To win the 2020 Democratic Party nomination for president, a candidate has to rack up 1,991 delegates – half of the 3,979 total delegates plus 1 [source: 270 to Win]. Delegates in 2020 or any other year are won through votes from state primaries or caucuses. Generally, delegates are awarded by percentage in Democratic nominating contests; this is in contrast to some Republican contests, which are winner-take-all. So if one Democratic candidate wins 60 percent of the popular vote in a state that offers 10 delegates, for example, that candidate will win six delegates in that state. This continues state by state, and usually one candidate manages to rack up a clear majority of the delegates before the convention.

In the 2020 Democratic primary, there are about 764 superdelegates, making up around 16 percent of the delegate count for the party [source: Ballotpedia]. These superdelegates are Democratic members of Congress, high-ranking members of the Democratic Party, state governors and former presidents and vice presidents [source: Fang]. (Pledged delegates are selected at the local or state level and are usually ordinary party members who have applied and campaigned for the spots.)

Superdelegates are allowed to switch their pledges from one candidate to another at the national convention. They can also pledge and switch long before the convention. Some say this gives superdelegates undue influence on the course of primary voting behavior, and because they know this, candidates often swoon over superdelegates to curry their favor [source: Heersink]. When they do switch, it's usually to reflect the direction they see the vote going. For instance, 30 superdelegates switched from Clinton to Obama in 2008 after he had gotten a narrow lead in pledged delegates. More might have switched, but Clinton dropped out at this point.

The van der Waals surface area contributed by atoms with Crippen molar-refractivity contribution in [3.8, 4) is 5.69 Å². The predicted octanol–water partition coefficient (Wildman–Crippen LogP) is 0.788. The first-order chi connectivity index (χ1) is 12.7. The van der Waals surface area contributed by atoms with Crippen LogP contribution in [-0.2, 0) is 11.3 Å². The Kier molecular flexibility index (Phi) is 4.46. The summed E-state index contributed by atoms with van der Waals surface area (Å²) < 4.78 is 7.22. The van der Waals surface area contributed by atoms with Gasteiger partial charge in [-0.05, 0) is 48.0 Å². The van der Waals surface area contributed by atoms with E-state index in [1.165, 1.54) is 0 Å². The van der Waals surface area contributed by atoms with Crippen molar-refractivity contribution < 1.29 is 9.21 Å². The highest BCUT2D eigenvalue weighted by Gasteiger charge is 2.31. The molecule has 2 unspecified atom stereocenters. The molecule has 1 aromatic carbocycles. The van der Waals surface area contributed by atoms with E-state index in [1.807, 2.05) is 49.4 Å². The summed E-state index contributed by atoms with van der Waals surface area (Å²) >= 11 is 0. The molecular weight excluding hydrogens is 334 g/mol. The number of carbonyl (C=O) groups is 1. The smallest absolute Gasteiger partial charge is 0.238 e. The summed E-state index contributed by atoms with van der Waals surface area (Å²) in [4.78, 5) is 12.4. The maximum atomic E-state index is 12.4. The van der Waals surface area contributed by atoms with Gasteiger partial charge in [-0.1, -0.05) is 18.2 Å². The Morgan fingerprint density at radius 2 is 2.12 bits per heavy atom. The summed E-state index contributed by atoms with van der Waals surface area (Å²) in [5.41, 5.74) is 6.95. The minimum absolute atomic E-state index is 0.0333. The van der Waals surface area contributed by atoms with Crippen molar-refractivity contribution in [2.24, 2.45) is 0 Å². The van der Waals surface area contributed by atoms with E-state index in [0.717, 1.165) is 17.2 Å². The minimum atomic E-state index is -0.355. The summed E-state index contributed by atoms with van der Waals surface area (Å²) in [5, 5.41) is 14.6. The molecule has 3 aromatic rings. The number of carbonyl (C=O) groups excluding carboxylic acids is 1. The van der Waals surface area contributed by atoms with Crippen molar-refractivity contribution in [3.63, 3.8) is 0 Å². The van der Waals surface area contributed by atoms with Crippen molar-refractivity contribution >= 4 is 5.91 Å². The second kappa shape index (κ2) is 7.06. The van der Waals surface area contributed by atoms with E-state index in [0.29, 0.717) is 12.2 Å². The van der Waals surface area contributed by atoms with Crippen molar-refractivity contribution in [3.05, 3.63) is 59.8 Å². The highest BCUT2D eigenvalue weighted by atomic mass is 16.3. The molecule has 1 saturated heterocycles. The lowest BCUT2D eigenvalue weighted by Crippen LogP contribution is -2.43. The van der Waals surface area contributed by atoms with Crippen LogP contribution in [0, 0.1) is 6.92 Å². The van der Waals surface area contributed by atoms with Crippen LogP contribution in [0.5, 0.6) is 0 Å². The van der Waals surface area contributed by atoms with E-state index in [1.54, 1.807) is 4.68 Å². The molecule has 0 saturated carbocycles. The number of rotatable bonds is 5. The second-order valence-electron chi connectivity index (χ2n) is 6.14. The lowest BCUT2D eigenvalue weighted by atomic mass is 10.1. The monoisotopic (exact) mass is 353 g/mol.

Usually, though, superdelegates don't change their minds, even when candidates plead with them to shift their alliances, as Bernie Sanders did during the 2016 primary season [source: AP News]. That's where things often get messy.

In 2016, many superdelegates came out early in support of Hillary Clinton, a fact that caused Sanders to claim that the Democratic Party powers-that-be were manipulating the system to swap public opinion in Clinton's favor, a task made easier by the inherently confusing and messy delegate/superdelegate system. Although Clinton did win a majority of pledged delegates, Sanders and his supporters thought her early endorsements from so many superdelegates might have swayed primary voters [source: Conway].

In the wake of these conflicts, Sanders and his activists sought several rule changes to the nominating process, which were mostly rejected by the DNC. However, they did get one big change for the 2020 election – superdelegates were no longer allowed to cast their votes during the first ballot at the national convention, unless the outcome was already certain [source: 270 to Win].

So why does the Democratic Party have superdelegates? And does the Republican Party have anything equivalent?